Just after 8:20 pm on 24th February 1959 over the skies near Williamsport, Pennsylvania, Captain Peter Killian, along with First Officer James Dee, were guiding their DC-6B American Airlines flight from Newark on their way to Detroit, Michigan. They were at an altitude of 8,500 feet. The night sky around them was clear, moonless, but with a healthy splash of sparkling stars. As he looked out to his left, Captain Killian would suddenly notice “three bright lights” that stood out distinctly. He at first thought the lights were the famous stars of Orion’s Belt. Then, however, he saw the actual Orion constellation, slightly higher in the sky than the mystery anomalies. Dee had also noticed these strange lights and continued to watch them with Killian. When the lights changed their direction, Killian would contact two other American Airlines planes in the nearby vicinity. Both were flying over the state of Ohio. The first was over the waters of Lake Erie and would witness the lights heading “south over Cleveland”. The second, over Sandusky on their way to Pittsburgh, witnessed them heading southeast of their position.

Killian and Dee would continue to observe the lights for the next forty-five minutes before beginning their descent near Detroit. They would, on occasion, move their position temporarily, but would always return to their original location just under the belt of Orion. The brightness of the objects would also change constantly throughout the sighting, going from extremely bright to almost faded completely away. Furthermore, the colors of the objects would change in a smooth fluctuated way, from a brilliant blue-white light to a warmer orange-yellow glow. Killian would suggest the lights were individual of each other as at least one of them would occasionally move away from the others while they remained stationary.  The plane would begin its descent towards Detroit at 9:15 pm, with the objects still visible. Killian would recall later that “It could not be any clearer than it was that night above 5,000 feet”. Shortly after beginning their descent, though, the objects were quickly out of sight.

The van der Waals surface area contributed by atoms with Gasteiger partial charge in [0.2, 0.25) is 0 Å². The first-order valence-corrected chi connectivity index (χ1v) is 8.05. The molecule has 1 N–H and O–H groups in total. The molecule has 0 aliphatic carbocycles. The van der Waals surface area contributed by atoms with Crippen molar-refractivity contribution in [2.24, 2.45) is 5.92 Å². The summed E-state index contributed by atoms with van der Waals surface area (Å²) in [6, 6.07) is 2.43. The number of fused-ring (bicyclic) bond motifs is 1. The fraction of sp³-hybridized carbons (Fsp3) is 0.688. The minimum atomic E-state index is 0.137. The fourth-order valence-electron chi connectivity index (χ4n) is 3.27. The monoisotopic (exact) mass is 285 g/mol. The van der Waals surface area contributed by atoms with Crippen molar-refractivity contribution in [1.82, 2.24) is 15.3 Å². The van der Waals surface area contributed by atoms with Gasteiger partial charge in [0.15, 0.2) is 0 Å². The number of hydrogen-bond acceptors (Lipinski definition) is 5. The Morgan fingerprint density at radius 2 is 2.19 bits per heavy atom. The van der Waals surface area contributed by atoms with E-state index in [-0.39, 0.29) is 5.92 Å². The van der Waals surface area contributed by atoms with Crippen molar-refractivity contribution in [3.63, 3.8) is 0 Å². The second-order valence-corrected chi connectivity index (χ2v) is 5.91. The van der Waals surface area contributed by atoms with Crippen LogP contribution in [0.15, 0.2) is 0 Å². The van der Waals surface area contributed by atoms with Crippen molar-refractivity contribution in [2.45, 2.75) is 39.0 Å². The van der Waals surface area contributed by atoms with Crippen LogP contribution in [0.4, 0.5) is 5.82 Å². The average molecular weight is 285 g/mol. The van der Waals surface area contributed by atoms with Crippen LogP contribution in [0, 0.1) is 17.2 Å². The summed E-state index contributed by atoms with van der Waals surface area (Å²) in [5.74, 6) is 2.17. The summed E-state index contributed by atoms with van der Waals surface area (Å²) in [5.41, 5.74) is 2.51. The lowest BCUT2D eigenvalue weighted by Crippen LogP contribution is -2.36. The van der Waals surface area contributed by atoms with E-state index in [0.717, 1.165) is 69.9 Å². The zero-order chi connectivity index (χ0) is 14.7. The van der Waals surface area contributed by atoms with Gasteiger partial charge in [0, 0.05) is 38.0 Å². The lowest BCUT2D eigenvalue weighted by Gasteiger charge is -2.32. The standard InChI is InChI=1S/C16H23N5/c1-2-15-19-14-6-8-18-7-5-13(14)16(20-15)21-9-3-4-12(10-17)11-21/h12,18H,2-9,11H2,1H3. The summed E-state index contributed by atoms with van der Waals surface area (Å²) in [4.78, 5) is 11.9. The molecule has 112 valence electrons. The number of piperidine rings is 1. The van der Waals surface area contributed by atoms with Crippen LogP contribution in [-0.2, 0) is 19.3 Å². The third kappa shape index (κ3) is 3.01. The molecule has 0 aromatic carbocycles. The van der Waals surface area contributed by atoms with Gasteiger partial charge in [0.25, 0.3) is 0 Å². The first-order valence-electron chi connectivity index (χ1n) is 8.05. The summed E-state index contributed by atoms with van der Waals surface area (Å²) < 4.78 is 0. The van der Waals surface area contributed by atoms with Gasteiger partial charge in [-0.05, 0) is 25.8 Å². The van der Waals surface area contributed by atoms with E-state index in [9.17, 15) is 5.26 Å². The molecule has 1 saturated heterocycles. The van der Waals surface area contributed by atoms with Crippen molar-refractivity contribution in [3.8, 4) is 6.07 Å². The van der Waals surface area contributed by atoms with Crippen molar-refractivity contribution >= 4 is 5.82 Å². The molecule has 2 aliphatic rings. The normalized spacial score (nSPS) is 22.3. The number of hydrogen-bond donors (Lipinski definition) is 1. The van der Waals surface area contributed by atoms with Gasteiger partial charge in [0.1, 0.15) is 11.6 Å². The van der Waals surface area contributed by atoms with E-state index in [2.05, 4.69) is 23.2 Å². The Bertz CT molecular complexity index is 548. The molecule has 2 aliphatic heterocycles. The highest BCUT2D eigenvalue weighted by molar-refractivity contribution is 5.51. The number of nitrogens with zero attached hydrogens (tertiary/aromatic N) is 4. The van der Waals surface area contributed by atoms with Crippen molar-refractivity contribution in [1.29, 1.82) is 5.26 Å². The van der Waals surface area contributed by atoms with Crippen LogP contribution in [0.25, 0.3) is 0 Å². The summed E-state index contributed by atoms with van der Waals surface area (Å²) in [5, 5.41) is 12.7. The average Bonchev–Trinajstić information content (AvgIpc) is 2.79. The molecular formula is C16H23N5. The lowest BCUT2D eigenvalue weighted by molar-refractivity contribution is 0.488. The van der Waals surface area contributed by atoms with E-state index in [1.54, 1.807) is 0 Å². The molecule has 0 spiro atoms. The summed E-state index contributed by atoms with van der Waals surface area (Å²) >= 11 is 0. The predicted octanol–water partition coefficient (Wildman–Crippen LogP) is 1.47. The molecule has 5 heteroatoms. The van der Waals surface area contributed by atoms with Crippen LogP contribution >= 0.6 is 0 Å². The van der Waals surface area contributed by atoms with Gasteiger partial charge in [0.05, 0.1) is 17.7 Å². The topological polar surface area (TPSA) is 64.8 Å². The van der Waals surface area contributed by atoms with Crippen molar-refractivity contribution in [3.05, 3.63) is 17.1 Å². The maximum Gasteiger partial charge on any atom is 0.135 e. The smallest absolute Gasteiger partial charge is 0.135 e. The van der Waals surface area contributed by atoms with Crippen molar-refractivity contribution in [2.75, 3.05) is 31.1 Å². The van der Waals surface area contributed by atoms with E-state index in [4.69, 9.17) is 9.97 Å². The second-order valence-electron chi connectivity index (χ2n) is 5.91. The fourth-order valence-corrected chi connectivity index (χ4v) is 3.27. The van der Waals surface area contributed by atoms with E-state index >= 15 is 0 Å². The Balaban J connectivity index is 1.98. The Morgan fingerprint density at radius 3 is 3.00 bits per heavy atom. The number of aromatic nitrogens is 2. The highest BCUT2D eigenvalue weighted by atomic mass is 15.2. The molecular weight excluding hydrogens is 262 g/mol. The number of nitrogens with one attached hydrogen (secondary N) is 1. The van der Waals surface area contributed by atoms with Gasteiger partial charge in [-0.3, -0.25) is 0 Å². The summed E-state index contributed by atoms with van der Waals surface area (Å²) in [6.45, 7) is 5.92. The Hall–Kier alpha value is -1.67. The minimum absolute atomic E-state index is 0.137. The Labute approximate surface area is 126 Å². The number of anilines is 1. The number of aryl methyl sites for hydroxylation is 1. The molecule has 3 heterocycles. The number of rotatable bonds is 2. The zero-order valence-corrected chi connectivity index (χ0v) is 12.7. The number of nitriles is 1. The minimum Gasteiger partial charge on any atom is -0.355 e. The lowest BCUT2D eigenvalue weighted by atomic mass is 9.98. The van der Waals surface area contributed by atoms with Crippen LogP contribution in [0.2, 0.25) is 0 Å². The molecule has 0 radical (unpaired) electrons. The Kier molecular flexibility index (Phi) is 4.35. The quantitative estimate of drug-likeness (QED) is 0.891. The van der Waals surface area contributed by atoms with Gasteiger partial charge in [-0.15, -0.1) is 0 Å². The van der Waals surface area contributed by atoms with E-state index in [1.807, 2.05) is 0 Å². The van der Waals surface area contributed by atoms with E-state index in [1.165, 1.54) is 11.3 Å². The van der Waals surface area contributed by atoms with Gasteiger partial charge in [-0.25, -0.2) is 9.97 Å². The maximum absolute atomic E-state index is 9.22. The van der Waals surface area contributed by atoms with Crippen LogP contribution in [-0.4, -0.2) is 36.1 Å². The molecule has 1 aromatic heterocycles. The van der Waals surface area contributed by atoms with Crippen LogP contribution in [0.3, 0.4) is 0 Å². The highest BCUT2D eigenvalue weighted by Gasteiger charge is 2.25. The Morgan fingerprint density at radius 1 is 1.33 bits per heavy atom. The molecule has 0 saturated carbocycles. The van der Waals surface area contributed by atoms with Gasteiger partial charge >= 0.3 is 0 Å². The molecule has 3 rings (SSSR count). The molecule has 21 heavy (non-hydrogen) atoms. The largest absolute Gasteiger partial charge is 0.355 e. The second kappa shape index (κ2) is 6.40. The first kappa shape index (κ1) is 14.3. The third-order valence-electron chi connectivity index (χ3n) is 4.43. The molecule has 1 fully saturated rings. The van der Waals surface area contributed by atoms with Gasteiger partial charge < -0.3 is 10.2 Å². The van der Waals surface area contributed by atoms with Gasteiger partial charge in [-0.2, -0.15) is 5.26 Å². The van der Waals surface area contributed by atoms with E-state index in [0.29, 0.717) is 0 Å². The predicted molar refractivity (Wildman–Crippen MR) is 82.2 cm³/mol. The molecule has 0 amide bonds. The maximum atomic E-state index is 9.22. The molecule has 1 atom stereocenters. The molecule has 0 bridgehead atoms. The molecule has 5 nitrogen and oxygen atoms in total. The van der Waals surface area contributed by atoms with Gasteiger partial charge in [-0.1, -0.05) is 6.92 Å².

Meanwhile, in Akron, Ohio, the pilots of the American Airlines plane who witnessed the objects over Lake Eire would report the sighting. A “contact” of the Akron branch of the UFO Research Committee at the airport would relay their report, by telephone, to George Popowitch.  Popowitch, who had already received several reports from citizens of a “UFO” overheard would make discreet arrangements to interview the two pilots, Captain Yates and Engineer Baney. They would claim to have tracked the mysterious objects between 8:40 pm and 9:10 pm right the way from Lockhaven in Pennsylvania to Youngstown, Ohio. Yates also visibly saw the objects “pacing his plane” south of his position. They would eventually pass them and vanish into the northwest.  There were several investigations, both official military and aviation ones, as well as those by numerous UFO groups.

NOTE: The Air Force tried to push this off as a refueling mission.  Their evidence was not very good.  Being Air Force pilots themselves, the pilots stated that they do know what a refueling mission looks like.  This was definitely NOT  REFUELING MISSION.





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